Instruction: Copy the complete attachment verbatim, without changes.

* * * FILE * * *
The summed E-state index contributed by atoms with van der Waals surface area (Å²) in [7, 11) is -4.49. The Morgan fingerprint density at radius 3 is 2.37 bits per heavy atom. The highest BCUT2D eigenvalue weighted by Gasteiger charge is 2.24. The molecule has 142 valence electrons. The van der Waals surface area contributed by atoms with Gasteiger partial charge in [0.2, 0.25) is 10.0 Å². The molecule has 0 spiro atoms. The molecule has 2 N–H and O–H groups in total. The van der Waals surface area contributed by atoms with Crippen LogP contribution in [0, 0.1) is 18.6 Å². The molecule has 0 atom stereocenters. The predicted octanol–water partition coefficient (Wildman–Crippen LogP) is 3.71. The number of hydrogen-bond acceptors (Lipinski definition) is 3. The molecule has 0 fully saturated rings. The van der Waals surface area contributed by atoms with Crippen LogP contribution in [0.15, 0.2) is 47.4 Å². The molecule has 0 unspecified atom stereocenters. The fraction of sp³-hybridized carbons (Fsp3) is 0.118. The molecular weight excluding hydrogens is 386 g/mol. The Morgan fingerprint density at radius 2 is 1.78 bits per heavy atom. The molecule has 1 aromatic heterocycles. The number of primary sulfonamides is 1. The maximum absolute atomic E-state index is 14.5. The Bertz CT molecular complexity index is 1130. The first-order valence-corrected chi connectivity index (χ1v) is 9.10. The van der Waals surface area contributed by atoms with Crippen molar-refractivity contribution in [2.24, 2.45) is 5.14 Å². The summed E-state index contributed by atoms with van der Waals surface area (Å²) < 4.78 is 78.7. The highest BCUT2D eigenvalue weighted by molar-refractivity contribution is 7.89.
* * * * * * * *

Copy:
The summed E-state index contributed by atoms with van der Waals surface area (Å²) in [7, 11) is -4.49. The Morgan fingerprint density at radius 3 is 2.37 bits per heavy atom. The highest BCUT2D eigenvalue weighted by Gasteiger charge is 2.24. The molecule has 142 valence electrons. The van der Waals surface area contributed by atoms with Gasteiger partial charge in [0.2, 0.25) is 10.0 Å². The molecule has 0 spiro atoms. The molecule has 2 N–H and O–H groups in total. The van der Waals surface area contributed by atoms with Crippen LogP contribution in [0, 0.1) is 18.6 Å². The molecule has 0 atom stereocenters. The predicted octanol–water partition coefficient (Wildman–Crippen LogP) is 3.71. The number of hydrogen-bond acceptors (Lipinski definition) is 3. The molecule has 0 fully saturated rings. The van der Waals surface area contributed by atoms with Crippen LogP contribution in [0.15, 0.2) is 47.4 Å². The molecule has 0 unspecified atom stereocenters. The fraction of sp³-hybridized carbons (Fsp3) is 0.118. The molecular weight excluding hydrogens is 386 g/mol. The Morgan fingerprint density at radius 2 is 1.78 bits per heavy atom. The molecule has 1 aromatic heterocycles. The number of primary sulfonamides is 1. The maximum absolute atomic E-state index is 14.5. The Bertz CT molecular complexity index is 1130. The first-order valence-corrected chi connectivity index (χ1v) is 9.10. The van der Waals surface area contributed by atoms with Crippen molar-refractivity contribution in [2.24, 2.45) is 5.14 Å². The summed E-state index contributed by atoms with van der Waals surface area (Å²) < 4.78 is 78.7. The highest BCUT2D eigenvalue weighted by molar-refractivity contribution is 7.89.